ENID, Okla. — Enid Police Department's 911 dispatchers are getting more accurate locations for cellphone users calling 911 via the RapidSOS software used in the center.

Lt. Warren Wilson said the software is able to pinpoint callers using iPhones with iOS 12+ and Andriod phones version 4.0+, decreasing response times for emergency personnel dispatched to 911 calls.

Wilson said last year, the 911 center received about 19,000 calls from those using cellphones, compared to about 7,000 who called 911 using a landline. He said there is a trend for increasing amounts of calls from cellphone users and fewer calls from land lines.

The nation's 50-year-old legacy 911 center was designed for landline and provides almost no data to first responders beside a voice-only connection. Through the RapidSOS system, data is sent not only from Apple and Andriod phones, but from apps such as Uber, wearables such as smartwatches and wifi-connected homes and cars.

"It’s going from hundreds of feet down to possible 4 or 5 feet. Not always, because it's still contingent upon how many sources of information it has to bid for that," Wilson said. "When we send officers to an area, almost everybody is using cellphones. The area gets smaller and smaller the more information RapidSOS gets for us."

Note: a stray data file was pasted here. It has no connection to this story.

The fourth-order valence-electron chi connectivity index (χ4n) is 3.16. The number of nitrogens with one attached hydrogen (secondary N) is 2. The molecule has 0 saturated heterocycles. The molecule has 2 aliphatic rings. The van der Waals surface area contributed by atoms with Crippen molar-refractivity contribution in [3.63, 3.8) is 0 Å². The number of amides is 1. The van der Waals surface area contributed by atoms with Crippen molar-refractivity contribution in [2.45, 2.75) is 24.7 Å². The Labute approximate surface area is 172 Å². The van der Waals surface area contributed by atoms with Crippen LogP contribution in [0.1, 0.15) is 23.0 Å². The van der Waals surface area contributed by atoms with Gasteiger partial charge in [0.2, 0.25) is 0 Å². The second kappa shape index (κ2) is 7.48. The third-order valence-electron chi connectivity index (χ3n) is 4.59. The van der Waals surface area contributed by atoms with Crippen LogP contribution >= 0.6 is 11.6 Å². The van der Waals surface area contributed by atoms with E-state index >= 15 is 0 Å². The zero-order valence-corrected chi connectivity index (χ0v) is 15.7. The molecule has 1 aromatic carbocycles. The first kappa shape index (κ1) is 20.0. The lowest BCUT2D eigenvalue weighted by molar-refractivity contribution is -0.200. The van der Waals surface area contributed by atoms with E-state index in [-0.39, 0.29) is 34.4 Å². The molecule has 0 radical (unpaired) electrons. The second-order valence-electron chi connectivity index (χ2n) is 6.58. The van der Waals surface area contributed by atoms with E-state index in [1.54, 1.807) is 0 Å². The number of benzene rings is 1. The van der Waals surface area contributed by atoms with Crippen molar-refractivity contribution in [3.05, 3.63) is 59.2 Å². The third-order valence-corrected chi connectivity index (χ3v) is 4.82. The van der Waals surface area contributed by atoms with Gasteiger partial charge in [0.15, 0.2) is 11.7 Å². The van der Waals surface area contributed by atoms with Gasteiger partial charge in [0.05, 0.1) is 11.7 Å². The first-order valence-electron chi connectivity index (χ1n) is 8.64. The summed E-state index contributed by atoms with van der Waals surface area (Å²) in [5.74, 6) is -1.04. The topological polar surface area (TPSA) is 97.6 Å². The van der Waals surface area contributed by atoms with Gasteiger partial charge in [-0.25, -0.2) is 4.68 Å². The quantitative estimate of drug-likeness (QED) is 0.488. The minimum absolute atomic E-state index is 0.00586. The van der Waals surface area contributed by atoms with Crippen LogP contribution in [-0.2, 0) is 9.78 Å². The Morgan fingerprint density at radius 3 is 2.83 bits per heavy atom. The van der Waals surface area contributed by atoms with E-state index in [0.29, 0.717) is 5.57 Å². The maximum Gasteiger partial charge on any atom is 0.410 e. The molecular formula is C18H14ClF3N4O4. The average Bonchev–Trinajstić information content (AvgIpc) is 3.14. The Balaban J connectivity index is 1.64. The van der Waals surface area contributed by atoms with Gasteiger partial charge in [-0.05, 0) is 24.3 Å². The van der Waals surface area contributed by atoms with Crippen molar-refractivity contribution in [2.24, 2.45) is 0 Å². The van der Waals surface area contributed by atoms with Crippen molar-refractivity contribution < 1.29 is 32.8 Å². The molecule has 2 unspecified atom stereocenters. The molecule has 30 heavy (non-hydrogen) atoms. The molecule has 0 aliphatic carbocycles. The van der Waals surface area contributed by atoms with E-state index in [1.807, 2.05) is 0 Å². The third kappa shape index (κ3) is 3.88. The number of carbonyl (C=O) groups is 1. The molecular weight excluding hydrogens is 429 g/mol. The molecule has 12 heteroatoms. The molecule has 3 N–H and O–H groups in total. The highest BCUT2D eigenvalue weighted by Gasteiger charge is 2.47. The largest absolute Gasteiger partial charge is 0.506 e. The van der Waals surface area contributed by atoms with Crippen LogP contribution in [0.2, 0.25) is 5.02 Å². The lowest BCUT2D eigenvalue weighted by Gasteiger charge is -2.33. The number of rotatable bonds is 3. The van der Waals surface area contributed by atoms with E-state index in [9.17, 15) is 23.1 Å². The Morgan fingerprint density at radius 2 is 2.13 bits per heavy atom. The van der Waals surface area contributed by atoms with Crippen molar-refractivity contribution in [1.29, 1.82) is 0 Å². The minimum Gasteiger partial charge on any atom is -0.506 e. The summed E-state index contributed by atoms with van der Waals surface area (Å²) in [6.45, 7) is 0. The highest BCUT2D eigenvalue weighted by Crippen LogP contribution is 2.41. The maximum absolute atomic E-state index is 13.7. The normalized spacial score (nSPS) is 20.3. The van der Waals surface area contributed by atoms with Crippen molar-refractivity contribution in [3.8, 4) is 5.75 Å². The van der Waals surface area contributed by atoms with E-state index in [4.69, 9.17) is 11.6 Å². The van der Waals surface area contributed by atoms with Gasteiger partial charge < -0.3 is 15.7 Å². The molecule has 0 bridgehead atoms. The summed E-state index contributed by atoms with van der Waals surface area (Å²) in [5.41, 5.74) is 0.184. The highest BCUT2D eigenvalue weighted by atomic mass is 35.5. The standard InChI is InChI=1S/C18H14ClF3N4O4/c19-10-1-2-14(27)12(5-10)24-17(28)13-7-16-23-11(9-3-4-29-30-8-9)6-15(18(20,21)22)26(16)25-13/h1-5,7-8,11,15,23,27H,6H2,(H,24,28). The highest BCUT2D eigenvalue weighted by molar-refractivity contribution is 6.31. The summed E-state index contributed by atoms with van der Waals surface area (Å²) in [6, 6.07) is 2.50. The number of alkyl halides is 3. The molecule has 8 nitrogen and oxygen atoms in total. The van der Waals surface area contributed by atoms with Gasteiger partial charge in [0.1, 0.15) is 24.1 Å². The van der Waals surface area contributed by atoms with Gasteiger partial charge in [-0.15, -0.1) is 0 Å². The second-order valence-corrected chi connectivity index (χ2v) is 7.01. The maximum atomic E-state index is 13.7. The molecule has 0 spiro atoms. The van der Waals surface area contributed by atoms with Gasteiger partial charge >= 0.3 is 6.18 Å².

Prior to the update to RapidSOS, most calls to 911 from cellphones used triangulation between cellphone towers to obtain a caller's locations. Factors, such as the number of towers in an area, could prevent narrowing down a caller's location to a manageable area.

"It closes that area of uncertainty. It’s going to be in that area somewhere," Wilson said. "Using Wifi and GPS closes that area of uncertainty drastically."

He said users of RapidSOS used to need an app on their cellphone for the technology to work with call centers, but newer and updated phones work automatically with the system. He said the system also works better when there are more inputs from wifi sources and apps on the caller's phone. Callers must have their location setting for their phones turned on to work.

"The higher the population density, the more information it is going to gather," he said. "If you have your wifi off, you’re back to using cellphone triangulation."

The system is also beneficial when a cellphone user calls 911 but cannot communicate with dispatcher, when callers are unaware of their location or if there is a language or communication barrier.

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Rains is police and court reporter for the Enid News & Eagle. Follow him on Twitter, @cassrains. He can be reached at crains@enidnews.com.

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